Just three hours after Pakistani shells tore into an eight-year-old girl, Sajida Kafeel, at Balakote in Poonch and killed a soldier, Naik Mudasir Ahmed, in Rajouri’s Manjakote on Monday early morning, Indian Army’s director general of military operations (DGMO) Lt General A.K. Bhatt told his Pakistani counterpart Major General Sahir Shamshad Mirza in no uncertain terms of India’s warranted right to hit back.
Two civilians and a soldier were also injured in the latest spurt of Pakistan firing, while several Army vehicles and a shelter caught fire as the Pakistanis used mortar bombs, small arms and automatics to target the Indian positions in these areas.
With the Pakistani Army violating the ceasefire 237 times in less than seven months this year till Monday, Lt General Bhatt told his Pakistani counterpart that while India “is sincere in its effort of maintaining peace and tranquility along the LoC provided there was reciprocity”, it reserved the right to retaliate.
The 10-minute phone conversation — looked upon as a measure to convey annoyance as much as to defuse tension — took place at about 10.30 am at the behest of Pakistan.
Of the 237 CFVs this year, Kashmiri militants initiated 63 when attempting to infiltrate in the vicinity of Pakistani posts along the Line of Control (LoC), top government sources said. Last year, there were 449 CFVs, with 405 in 2015 and 583 in 2014.
With Indian forces taking strong counter-insurgency action, in less than seven months till now, the past seven months, the number of militants killed stood at 103, as against 110 in 2014, 108 in 2015 and 150 in 2016.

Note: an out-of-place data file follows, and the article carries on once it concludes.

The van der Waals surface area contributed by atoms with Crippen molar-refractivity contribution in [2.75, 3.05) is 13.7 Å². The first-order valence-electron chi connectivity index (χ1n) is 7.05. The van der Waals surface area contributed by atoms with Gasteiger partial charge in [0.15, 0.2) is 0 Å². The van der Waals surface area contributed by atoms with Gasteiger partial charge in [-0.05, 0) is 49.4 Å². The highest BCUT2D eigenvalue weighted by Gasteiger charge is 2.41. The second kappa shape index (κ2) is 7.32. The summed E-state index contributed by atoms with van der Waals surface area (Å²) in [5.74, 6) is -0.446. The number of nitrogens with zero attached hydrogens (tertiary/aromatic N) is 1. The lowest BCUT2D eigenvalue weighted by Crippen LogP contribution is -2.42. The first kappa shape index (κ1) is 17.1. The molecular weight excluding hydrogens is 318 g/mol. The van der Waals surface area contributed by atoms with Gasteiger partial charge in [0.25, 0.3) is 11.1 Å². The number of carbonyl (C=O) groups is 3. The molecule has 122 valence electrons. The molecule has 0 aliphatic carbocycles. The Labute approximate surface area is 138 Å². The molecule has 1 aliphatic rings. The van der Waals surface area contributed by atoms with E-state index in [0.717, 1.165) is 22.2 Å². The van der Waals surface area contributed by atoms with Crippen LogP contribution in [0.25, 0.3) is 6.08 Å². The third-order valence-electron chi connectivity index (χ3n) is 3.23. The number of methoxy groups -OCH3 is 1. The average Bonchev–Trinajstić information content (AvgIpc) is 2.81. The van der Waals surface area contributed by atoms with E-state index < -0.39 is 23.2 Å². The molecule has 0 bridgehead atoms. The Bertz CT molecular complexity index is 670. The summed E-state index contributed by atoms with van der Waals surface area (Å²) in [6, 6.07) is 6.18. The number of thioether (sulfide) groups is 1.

Earlier on Sunday, Pakistan had reported the death of four of its soldiers due to drowning in the Neelam river (called Kishan Ganga in Jammu and Kashmir) in PoK’s Athmuqam sector after their vehicle was allegedly fired upon by Indian forces in an alleged CFV.
On the Pakistani heavy shelling using mortars and automatic weapons, Shahid Choudhary, deputy commissioner, Rajouri, told this newspaper on the phone: “It is mainly Manjakote (in Rajouri) where 4,000-5,000 of the civilian population has been affected. Intense firing is going on since 8 AM. Infrequently, mortar shells have landed in villages. Four to five affected families were evacuated… Also 16 schools were closed as a precautionary measure.”
Last week, the Pakistani authorities had reported the death of five civilians and injuries to a score others in the Indian firing and shelling in Chirikot, Satwal and other sectors on their side of the de-facto border. India’s deputy high commissioner JP Singh was summoned to the Foreign Office in Islamabad for the second consecutive day on July 9 over the alleged CFVs by the Indian troops along the LoC.
A Muzaffarabad-based reporter said that the Pakistan-occupied-Kashmir authorities have banned tourists from the picturesque Neelam valley in view of the border skirmishes.
The 745-km-long LoC has witnessed multiple CFVs in recent weeks. After each clash between the Indian and Pakistani troops, the two sides blamed each other for initiating the firing. Many civilians and soldiers on the two sides have lost their lives in the exchanges of fire and thousands of families have abandoned their homes and relocated to safer locations on both side of the de-facto border.